Arches Leisure Centre
Trafalgar Road, SE10
The Arches are not, I confess, somewhere I frequent on a regular basis. Every so often I make a bit of effort and go for a week or so then somehow sink among the waves of apathy.
It’s nothing to do with the facilities. They’re really not bad at all. Built in 1928, the place has two pools, originally, would you believe, ‘First’ and ‘Second’ class. The ‘First’ class pool is what is now known as the ‘Fitness’ pool, roped into lanes of various abilities – from plodders to fitness freaks. Laning-off manages to avoid at least most of the problems, not least those pensioners who insist on doing widths, backstroke, across all the lanes, stopping suddenly for a chat with their mate just when you’re trying to plod past in the opposite direction. It doesn’t prevent the butterfly-stroke-show-offs, though, who plough past you in a fury of water sending everyone else flying in their wake.
But this isn’t a post about pool etiquette, it’s about the pool itself. What I love about it is the little individual cubicles running along each long side. They have swing doors, some with little modesty flaps in bright colours hanging from the top and are so cute, if rather battered now, that they just cannot survive any modernisation that may or may not (what do you think) that may go on. Neither, sadly, will the now-virtually-redundant stages that grace the ends of both pools. I like to think that they either drained the pools occasionally or covered them with a dance floor for balls and events and the stage was for bands. Of course it could be far more prosaic and the platform was just used for the Lady Mayoress, resplendent in giant picture hat and beaded dress to dole out the cups after swimming galas. It’s painted with a jolly 1920s-style mural now and still has some of its original deco fittings.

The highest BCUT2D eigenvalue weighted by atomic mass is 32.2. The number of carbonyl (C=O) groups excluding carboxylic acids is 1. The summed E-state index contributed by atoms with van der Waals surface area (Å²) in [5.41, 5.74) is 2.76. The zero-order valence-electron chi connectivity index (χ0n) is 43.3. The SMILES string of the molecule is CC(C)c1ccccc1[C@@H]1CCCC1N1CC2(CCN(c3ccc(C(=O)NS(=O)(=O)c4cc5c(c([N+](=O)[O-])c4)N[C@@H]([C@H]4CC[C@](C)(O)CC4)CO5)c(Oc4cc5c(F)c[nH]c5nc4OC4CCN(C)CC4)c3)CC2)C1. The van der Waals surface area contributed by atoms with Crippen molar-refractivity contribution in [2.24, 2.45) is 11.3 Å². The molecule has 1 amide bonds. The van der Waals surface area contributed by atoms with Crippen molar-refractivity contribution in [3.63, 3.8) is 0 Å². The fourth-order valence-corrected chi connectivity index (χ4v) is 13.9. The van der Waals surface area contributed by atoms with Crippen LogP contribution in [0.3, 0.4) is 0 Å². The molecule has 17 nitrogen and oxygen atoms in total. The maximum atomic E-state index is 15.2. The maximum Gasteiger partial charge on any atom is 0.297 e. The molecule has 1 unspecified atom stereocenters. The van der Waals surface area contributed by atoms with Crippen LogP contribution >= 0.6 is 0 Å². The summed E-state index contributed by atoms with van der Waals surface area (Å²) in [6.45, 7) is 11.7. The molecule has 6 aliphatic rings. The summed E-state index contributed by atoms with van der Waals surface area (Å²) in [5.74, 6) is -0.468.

Trivia – there is a scene at the pool in Camilla May’s The Dead of Summer (see ‘Books.’)
The other (ex-’Second class’) bath is now a ‘leisure’ pool – which at least separates the dive-bombing teenagers and toddlers who haven’t yet quite managed bladder-control from the ‘serious’ swimmers. It has a very shallow end and little extra pools with fake sandcastles and rocks so that it can be easily cordoned off for classes and tinies. There seem to be a lot of classes of various descriptions. I have never seen anyone shooting down the curly slide, but that may have more to do with the fact that I don’t frequent the pool enough than it’s not being used.
There are two studios, one big, the other tiny, also used for classes. It is sometimes filled with squashy cushions for a creche. Right at the back there’s a gym. It’s not too full of scary muscle-men and not as intimidating as some I have been to. Plenty of baffling machines which, despite the fact that I once, Very Long Ago, had an induction, I can never remember how to use. I quite like the vibrating plate, but that’s probably more information than you need. You can watch TV whilst you’re on the bikes, but given the general standard of TV, both daytime and evening, you may choose to bring your own entertainment.
Uncertainty hangs like a sword of Damocles above the Arches roof. Given that rumblings and rumours of a new leisure centre at the Old District Hospital Site bubble under the surface and that the close proximity of The Arches to the centre of Greenwich makes it prime luxury-flat development potential, I don’t hold out much hope for the place long-term. It’s already looking tired round the edges (despite a refurb not so long ago in Local Council terms) but I don’t see it ever being spruced up again. I don’t know if it’s listed (where can one find a list of listed buildings? I’ve searched and searched but at the moment if you’re not an official you can only see a list in Swindon. I must check at the Heritage Centre…) but I reckon it is of 20th Century interest and I would hope that it wouldn’t just be pulled down by developers. Surely they must be able to do something interesting with the existing building?
In the meanwhile, happy splashing…